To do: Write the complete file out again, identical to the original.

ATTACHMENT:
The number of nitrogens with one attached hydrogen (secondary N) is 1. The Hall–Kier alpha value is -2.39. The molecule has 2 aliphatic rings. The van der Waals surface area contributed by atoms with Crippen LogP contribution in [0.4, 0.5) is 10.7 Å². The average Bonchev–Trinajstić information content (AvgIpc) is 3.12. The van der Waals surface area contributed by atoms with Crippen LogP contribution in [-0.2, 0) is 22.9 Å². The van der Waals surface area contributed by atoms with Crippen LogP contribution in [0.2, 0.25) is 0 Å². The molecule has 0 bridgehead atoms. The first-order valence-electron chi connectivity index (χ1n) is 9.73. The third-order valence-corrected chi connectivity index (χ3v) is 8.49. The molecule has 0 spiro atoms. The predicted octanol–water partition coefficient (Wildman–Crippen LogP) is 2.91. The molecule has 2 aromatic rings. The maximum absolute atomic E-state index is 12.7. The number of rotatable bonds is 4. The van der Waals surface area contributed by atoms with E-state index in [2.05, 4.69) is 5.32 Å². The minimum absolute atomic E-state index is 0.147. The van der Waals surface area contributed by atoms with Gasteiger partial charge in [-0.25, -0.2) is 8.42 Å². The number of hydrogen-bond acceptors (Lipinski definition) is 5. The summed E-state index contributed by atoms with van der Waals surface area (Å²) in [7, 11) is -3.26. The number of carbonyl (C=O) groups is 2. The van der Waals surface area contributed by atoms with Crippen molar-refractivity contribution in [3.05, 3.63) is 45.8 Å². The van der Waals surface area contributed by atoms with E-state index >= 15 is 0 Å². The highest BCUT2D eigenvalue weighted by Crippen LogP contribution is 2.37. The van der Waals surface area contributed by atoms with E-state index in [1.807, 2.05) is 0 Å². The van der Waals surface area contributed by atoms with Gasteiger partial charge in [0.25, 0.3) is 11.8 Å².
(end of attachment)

The number of nitrogens with one attached hydrogen (secondary N) is 1. The Hall–Kier alpha value is -2.39. The molecule has 2 aliphatic rings. The van der Waals surface area contributed by atoms with Crippen LogP contribution in [0.4, 0.5) is 10.7 Å². The average Bonchev–Trinajstić information content (AvgIpc) is 3.12. The van der Waals surface area contributed by atoms with Crippen LogP contribution in [-0.2, 0) is 22.9 Å². The van der Waals surface area contributed by atoms with Crippen LogP contribution in [0.2, 0.25) is 0 Å². The molecule has 0 bridgehead atoms. The first-order valence-electron chi connectivity index (χ1n) is 9.73. The third-order valence-corrected chi connectivity index (χ3v) is 8.49. The molecule has 0 spiro atoms. The predicted octanol–water partition coefficient (Wildman–Crippen LogP) is 2.91. The molecule has 2 aromatic rings. The maximum absolute atomic E-state index is 12.7. The number of rotatable bonds is 4. The van der Waals surface area contributed by atoms with E-state index in [2.05, 4.69) is 5.32 Å². The minimum absolute atomic E-state index is 0.147. The van der Waals surface area contributed by atoms with Gasteiger partial charge in [-0.25, -0.2) is 8.42 Å². The number of hydrogen-bond acceptors (Lipinski definition) is 5. The summed E-state index contributed by atoms with van der Waals surface area (Å²) in [7, 11) is -3.26. The number of carbonyl (C=O) groups is 2. The van der Waals surface area contributed by atoms with Crippen molar-refractivity contribution in [3.05, 3.63) is 45.8 Å². The van der Waals surface area contributed by atoms with E-state index >= 15 is 0 Å². The highest BCUT2D eigenvalue weighted by Crippen LogP contribution is 2.37. The van der Waals surface area contributed by atoms with E-state index in [1.807, 2.05) is 0 Å². The van der Waals surface area contributed by atoms with Gasteiger partial charge in [0.25, 0.3) is 11.8 Å².